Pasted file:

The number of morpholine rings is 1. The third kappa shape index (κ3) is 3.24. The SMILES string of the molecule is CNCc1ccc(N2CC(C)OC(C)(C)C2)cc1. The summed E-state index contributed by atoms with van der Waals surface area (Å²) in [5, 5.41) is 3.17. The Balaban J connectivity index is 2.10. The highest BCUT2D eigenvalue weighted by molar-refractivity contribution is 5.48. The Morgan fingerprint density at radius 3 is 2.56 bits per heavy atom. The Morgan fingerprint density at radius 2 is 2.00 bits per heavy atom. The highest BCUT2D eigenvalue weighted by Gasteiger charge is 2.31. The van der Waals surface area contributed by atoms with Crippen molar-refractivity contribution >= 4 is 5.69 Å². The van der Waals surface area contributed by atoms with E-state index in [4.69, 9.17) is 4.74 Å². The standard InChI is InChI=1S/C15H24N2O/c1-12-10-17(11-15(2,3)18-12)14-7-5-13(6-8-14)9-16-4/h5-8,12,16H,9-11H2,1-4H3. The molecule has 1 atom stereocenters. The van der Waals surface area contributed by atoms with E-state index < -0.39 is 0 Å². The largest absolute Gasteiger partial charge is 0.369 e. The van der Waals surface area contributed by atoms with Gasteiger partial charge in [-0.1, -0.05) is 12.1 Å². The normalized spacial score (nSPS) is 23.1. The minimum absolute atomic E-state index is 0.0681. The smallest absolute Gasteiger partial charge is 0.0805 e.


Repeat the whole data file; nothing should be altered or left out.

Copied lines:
The number of morpholine rings is 1. The third kappa shape index (κ3) is 3.24. The SMILES string of the molecule is CNCc1ccc(N2CC(C)OC(C)(C)C2)cc1. The summed E-state index contributed by atoms with van der Waals surface area (Å²) in [5, 5.41) is 3.17. The Balaban J connectivity index is 2.10. The highest BCUT2D eigenvalue weighted by molar-refractivity contribution is 5.48. The Morgan fingerprint density at radius 3 is 2.56 bits per heavy atom. The Morgan fingerprint density at radius 2 is 2.00 bits per heavy atom. The highest BCUT2D eigenvalue weighted by Gasteiger charge is 2.31. The van der Waals surface area contributed by atoms with Crippen molar-refractivity contribution >= 4 is 5.69 Å². The van der Waals surface area contributed by atoms with E-state index in [4.69, 9.17) is 4.74 Å². The standard InChI is InChI=1S/C15H24N2O/c1-12-10-17(11-15(2,3)18-12)14-7-5-13(6-8-14)9-16-4/h5-8,12,16H,9-11H2,1-4H3. The molecule has 1 atom stereocenters. The van der Waals surface area contributed by atoms with E-state index < -0.39 is 0 Å². The largest absolute Gasteiger partial charge is 0.369 e. The van der Waals surface area contributed by atoms with Gasteiger partial charge in [-0.1, -0.05) is 12.1 Å². The normalized spacial score (nSPS) is 23.1. The minimum absolute atomic E-state index is 0.0681. The smallest absolute Gasteiger partial charge is 0.0805 e.